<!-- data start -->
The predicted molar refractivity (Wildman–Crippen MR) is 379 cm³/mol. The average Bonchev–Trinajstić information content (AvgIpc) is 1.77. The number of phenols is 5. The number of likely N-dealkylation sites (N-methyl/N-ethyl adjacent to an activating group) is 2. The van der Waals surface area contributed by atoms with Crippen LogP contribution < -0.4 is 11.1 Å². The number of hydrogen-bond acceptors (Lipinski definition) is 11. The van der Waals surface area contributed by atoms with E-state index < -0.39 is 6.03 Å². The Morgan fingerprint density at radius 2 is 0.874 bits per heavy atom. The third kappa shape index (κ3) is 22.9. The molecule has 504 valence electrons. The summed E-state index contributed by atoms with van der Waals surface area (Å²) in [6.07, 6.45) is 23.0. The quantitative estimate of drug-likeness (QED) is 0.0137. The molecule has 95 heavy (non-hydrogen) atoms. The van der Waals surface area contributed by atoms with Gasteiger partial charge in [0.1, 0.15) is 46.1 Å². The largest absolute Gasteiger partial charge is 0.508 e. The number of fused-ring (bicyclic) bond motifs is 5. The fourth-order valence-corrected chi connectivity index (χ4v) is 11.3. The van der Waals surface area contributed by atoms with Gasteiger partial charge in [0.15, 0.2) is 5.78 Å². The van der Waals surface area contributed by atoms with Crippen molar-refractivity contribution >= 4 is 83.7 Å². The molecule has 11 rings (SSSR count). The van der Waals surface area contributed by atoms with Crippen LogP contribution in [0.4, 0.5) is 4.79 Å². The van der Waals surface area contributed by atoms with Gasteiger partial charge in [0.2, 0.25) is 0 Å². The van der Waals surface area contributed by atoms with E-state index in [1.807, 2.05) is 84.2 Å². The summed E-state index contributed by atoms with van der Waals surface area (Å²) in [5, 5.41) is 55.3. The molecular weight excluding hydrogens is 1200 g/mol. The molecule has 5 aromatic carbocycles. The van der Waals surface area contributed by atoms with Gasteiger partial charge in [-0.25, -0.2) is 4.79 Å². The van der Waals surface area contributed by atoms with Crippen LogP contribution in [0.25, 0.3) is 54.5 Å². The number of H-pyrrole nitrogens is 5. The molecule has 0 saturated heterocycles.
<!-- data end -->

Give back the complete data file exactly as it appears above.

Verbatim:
The predicted molar refractivity (Wildman–Crippen MR) is 379 cm³/mol. The average Bonchev–Trinajstić information content (AvgIpc) is 1.77. The number of phenols is 5. The number of likely N-dealkylation sites (N-methyl/N-ethyl adjacent to an activating group) is 2. The van der Waals surface area contributed by atoms with Crippen LogP contribution < -0.4 is 11.1 Å². The number of hydrogen-bond acceptors (Lipinski definition) is 11. The van der Waals surface area contributed by atoms with E-state index < -0.39 is 6.03 Å². The Morgan fingerprint density at radius 2 is 0.874 bits per heavy atom. The third kappa shape index (κ3) is 22.9. The molecule has 504 valence electrons. The summed E-state index contributed by atoms with van der Waals surface area (Å²) in [6.07, 6.45) is 23.0. The quantitative estimate of drug-likeness (QED) is 0.0137. The molecule has 95 heavy (non-hydrogen) atoms. The van der Waals surface area contributed by atoms with Gasteiger partial charge in [0.1, 0.15) is 46.1 Å². The largest absolute Gasteiger partial charge is 0.508 e. The number of fused-ring (bicyclic) bond motifs is 5. The fourth-order valence-corrected chi connectivity index (χ4v) is 11.3. The van der Waals surface area contributed by atoms with Gasteiger partial charge in [0.15, 0.2) is 5.78 Å². The van der Waals surface area contributed by atoms with Crippen molar-refractivity contribution >= 4 is 83.7 Å². The molecule has 11 rings (SSSR count). The van der Waals surface area contributed by atoms with Crippen LogP contribution in [0.4, 0.5) is 4.79 Å². The van der Waals surface area contributed by atoms with Gasteiger partial charge in [0.2, 0.25) is 0 Å². The van der Waals surface area contributed by atoms with E-state index in [1.807, 2.05) is 84.2 Å². The summed E-state index contributed by atoms with van der Waals surface area (Å²) in [5, 5.41) is 55.3. The molecular weight excluding hydrogens is 1200 g/mol. The molecule has 5 aromatic carbocycles. The van der Waals surface area contributed by atoms with Gasteiger partial charge in [-0.25, -0.2) is 4.79 Å². The van der Waals surface area contributed by atoms with Crippen LogP contribution in [0.25, 0.3) is 54.5 Å². The number of H-pyrrole nitrogens is 5. The molecule has 0 saturated heterocycles.